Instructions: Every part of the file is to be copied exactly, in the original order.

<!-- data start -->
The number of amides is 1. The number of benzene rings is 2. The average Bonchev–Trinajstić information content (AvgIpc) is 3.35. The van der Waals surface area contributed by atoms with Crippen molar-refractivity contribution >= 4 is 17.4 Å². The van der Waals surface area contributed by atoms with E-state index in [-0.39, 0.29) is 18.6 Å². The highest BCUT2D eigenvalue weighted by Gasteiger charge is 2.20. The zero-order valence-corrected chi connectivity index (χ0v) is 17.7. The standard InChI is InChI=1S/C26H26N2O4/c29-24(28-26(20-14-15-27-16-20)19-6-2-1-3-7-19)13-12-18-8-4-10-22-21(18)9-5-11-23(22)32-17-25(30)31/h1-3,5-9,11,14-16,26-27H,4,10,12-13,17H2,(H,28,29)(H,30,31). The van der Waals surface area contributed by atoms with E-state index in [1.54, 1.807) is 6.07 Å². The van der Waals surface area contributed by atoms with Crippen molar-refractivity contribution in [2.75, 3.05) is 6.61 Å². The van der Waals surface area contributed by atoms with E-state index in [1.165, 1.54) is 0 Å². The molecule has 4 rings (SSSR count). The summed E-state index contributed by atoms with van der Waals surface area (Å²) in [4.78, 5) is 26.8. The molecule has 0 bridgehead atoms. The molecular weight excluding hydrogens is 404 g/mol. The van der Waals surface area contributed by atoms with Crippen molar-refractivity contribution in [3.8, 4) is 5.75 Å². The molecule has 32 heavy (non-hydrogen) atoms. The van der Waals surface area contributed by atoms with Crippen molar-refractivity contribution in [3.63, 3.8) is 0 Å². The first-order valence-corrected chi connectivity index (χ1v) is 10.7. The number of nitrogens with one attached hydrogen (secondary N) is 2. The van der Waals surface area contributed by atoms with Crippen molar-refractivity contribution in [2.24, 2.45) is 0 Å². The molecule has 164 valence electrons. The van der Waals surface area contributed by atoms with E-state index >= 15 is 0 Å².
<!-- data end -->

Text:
The number of amides is 1. The number of benzene rings is 2. The average Bonchev–Trinajstić information content (AvgIpc) is 3.35. The van der Waals surface area contributed by atoms with Crippen molar-refractivity contribution >= 4 is 17.4 Å². The van der Waals surface area contributed by atoms with E-state index in [-0.39, 0.29) is 18.6 Å². The highest BCUT2D eigenvalue weighted by Gasteiger charge is 2.20. The zero-order valence-corrected chi connectivity index (χ0v) is 17.7. The standard InChI is InChI=1S/C26H26N2O4/c29-24(28-26(20-14-15-27-16-20)19-6-2-1-3-7-19)13-12-18-8-4-10-22-21(18)9-5-11-23(22)32-17-25(30)31/h1-3,5-9,11,14-16,26-27H,4,10,12-13,17H2,(H,28,29)(H,30,31). The van der Waals surface area contributed by atoms with E-state index in [1.54, 1.807) is 6.07 Å². The van der Waals surface area contributed by atoms with Crippen molar-refractivity contribution in [2.75, 3.05) is 6.61 Å². The van der Waals surface area contributed by atoms with E-state index in [1.165, 1.54) is 0 Å². The molecule has 4 rings (SSSR count). The summed E-state index contributed by atoms with van der Waals surface area (Å²) in [4.78, 5) is 26.8. The molecule has 0 bridgehead atoms. The molecular weight excluding hydrogens is 404 g/mol. The van der Waals surface area contributed by atoms with Crippen molar-refractivity contribution in [3.8, 4) is 5.75 Å². The molecule has 32 heavy (non-hydrogen) atoms. The van der Waals surface area contributed by atoms with Crippen molar-refractivity contribution in [3.63, 3.8) is 0 Å². The first-order valence-corrected chi connectivity index (χ1v) is 10.7. The number of nitrogens with one attached hydrogen (secondary N) is 2. The van der Waals surface area contributed by atoms with Crippen molar-refractivity contribution in [2.24, 2.45) is 0 Å². The molecule has 164 valence electrons. The van der Waals surface area contributed by atoms with E-state index >= 15 is 0 Å².